The Amethyst script was invented by Ian James and was modeled roughly on the component-based scripts of SIGIL. It is a simpler style of alphabet, easy to write, and still clear as to how the phonemic letters are derived and related to each other. It has been given a whimsical name.
Except for the labial and dental consonants, phonemes can be derived from the vowel regions. In all cases the glyphs are not assembled from individual sub-glyphs, but are made whole; this makes the encoding and printing very straight-forward.
As for /s/ and /z/, they are derived easily from the main dental fricatives. The begin-paragraph glyph is an 'unformed /b/', representing the mouth closed but ready with voicing. Likewise the end-paragraph glyph is a 'final unformed /p/', where the voicing is stopped.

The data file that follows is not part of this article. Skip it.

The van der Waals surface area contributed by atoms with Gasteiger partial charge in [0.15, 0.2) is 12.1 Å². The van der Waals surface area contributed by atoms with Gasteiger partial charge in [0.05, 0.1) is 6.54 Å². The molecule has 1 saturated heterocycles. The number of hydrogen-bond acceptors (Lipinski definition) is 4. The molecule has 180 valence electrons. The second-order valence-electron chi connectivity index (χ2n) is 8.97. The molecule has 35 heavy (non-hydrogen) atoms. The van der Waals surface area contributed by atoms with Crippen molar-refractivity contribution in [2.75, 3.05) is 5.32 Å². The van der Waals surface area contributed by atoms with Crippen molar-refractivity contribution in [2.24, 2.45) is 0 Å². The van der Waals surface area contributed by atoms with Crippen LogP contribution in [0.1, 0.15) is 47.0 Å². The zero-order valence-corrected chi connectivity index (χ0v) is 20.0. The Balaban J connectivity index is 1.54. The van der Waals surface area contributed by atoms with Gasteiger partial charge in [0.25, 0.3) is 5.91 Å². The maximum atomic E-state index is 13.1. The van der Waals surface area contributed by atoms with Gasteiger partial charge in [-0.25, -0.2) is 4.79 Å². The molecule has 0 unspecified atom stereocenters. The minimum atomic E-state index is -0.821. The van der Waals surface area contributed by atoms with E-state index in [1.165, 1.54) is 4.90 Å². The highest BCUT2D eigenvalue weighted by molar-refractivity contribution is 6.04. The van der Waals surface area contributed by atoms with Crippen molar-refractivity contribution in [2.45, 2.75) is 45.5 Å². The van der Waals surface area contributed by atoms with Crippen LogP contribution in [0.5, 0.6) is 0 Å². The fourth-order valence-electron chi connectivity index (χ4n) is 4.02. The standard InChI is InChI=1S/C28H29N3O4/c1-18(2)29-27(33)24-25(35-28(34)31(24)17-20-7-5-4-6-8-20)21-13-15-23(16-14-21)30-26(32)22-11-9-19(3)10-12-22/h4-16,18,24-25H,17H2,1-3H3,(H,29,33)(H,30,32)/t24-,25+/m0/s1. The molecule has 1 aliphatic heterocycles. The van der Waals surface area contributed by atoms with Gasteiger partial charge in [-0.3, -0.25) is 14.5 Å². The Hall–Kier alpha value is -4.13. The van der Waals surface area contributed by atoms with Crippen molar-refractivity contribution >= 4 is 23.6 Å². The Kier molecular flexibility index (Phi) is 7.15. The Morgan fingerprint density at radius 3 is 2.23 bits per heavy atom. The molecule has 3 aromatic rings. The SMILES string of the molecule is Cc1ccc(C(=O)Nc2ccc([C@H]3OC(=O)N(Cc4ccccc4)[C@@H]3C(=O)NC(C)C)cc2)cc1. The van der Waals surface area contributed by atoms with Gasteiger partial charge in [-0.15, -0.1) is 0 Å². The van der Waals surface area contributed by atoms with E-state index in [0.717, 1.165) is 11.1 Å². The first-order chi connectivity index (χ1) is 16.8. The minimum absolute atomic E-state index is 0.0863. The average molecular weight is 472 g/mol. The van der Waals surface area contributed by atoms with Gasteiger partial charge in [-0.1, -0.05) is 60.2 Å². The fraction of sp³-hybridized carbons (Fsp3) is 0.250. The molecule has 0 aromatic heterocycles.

Note that plosives sound an inherent schwa if not followed by an explicit vowel or final marker.
This is the beginning of Shakespeare's sonnet 18.
Shall I compare thee to a summer’s day?
Thou art more lovely and more temperate;
Rough winds do shake the darling buds of may,
And summer’s lease hath all too short a date.
All human beings are born free and equal in dignity and rights. They are endowed with
reason and conscience and should act towards one another in a spirit of brotherhood.
(Article 1 of the Universal Declaration of Human Rights)
Information about Amethyst
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